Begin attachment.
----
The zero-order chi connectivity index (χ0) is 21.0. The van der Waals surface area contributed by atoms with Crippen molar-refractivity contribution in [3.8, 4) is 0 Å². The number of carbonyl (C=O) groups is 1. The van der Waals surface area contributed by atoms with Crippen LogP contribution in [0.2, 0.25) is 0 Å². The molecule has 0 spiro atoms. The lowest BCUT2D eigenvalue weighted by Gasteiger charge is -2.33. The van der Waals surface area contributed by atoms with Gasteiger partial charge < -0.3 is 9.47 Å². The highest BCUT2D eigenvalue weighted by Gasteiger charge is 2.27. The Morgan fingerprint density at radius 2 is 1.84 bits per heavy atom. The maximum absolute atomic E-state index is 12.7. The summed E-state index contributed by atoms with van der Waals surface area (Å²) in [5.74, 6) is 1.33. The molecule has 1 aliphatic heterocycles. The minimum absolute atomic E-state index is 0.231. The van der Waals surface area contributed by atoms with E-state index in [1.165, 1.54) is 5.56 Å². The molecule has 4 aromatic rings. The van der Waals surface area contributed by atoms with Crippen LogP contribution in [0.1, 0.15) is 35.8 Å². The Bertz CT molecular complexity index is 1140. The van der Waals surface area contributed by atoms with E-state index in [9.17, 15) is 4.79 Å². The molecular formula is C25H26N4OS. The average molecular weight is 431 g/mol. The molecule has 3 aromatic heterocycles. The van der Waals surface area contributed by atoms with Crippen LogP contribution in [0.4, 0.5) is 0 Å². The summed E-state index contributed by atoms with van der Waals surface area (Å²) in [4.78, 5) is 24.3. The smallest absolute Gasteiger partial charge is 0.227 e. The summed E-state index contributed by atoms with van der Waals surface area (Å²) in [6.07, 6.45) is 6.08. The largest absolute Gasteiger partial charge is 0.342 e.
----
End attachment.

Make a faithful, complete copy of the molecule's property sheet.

The zero-order chi connectivity index (χ0) is 21.0. The van der Waals surface area contributed by atoms with Crippen molar-refractivity contribution in [3.8, 4) is 0 Å². The number of carbonyl (C=O) groups is 1. The van der Waals surface area contributed by atoms with Crippen LogP contribution in [0.2, 0.25) is 0 Å². The molecule has 0 spiro atoms. The lowest BCUT2D eigenvalue weighted by Gasteiger charge is -2.33. The van der Waals surface area contributed by atoms with Gasteiger partial charge < -0.3 is 9.47 Å². The highest BCUT2D eigenvalue weighted by Gasteiger charge is 2.27. The Morgan fingerprint density at radius 2 is 1.84 bits per heavy atom. The maximum absolute atomic E-state index is 12.7. The summed E-state index contributed by atoms with van der Waals surface area (Å²) in [5.74, 6) is 1.33. The molecule has 1 aliphatic heterocycles. The minimum absolute atomic E-state index is 0.231. The van der Waals surface area contributed by atoms with E-state index in [1.165, 1.54) is 5.56 Å². The molecule has 4 aromatic rings. The van der Waals surface area contributed by atoms with Crippen LogP contribution in [0.1, 0.15) is 35.8 Å². The Bertz CT molecular complexity index is 1140. The van der Waals surface area contributed by atoms with E-state index in [9.17, 15) is 4.79 Å². The molecular formula is C25H26N4OS. The average molecular weight is 431 g/mol. The molecule has 3 aromatic heterocycles. The van der Waals surface area contributed by atoms with Crippen LogP contribution in [0.4, 0.5) is 0 Å². The summed E-state index contributed by atoms with van der Waals surface area (Å²) in [4.78, 5) is 24.3. The smallest absolute Gasteiger partial charge is 0.227 e. The summed E-state index contributed by atoms with van der Waals surface area (Å²) in [6.07, 6.45) is 6.08. The largest absolute Gasteiger partial charge is 0.342 e.